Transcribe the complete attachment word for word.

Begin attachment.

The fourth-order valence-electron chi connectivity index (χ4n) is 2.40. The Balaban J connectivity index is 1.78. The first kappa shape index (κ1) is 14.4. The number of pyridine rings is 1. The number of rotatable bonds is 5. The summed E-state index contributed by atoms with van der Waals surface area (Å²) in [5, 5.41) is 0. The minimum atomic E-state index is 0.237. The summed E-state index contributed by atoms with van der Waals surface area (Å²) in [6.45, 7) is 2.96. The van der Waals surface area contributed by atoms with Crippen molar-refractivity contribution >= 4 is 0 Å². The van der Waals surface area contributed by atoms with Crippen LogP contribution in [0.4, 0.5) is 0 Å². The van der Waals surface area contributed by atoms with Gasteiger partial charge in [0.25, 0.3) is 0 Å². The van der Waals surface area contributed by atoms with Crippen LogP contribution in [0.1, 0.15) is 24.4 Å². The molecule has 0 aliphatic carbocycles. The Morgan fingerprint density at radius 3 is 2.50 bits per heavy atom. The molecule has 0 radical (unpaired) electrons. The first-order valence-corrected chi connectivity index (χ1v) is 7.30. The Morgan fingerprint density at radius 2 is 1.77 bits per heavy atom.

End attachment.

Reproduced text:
The fourth-order valence-electron chi connectivity index (χ4n) is 2.40. The Balaban J connectivity index is 1.78. The first kappa shape index (κ1) is 14.4. The number of pyridine rings is 1. The number of rotatable bonds is 5. The summed E-state index contributed by atoms with van der Waals surface area (Å²) in [5, 5.41) is 0. The minimum atomic E-state index is 0.237. The summed E-state index contributed by atoms with van der Waals surface area (Å²) in [6.45, 7) is 2.96. The van der Waals surface area contributed by atoms with Crippen molar-refractivity contribution >= 4 is 0 Å². The van der Waals surface area contributed by atoms with Crippen LogP contribution in [0.4, 0.5) is 0 Å². The van der Waals surface area contributed by atoms with Gasteiger partial charge in [0.25, 0.3) is 0 Å². The van der Waals surface area contributed by atoms with Crippen LogP contribution in [0.1, 0.15) is 24.4 Å². The molecule has 0 aliphatic carbocycles. The Morgan fingerprint density at radius 3 is 2.50 bits per heavy atom. The molecule has 0 radical (unpaired) electrons. The first-order valence-corrected chi connectivity index (χ1v) is 7.30. The Morgan fingerprint density at radius 2 is 1.77 bits per heavy atom.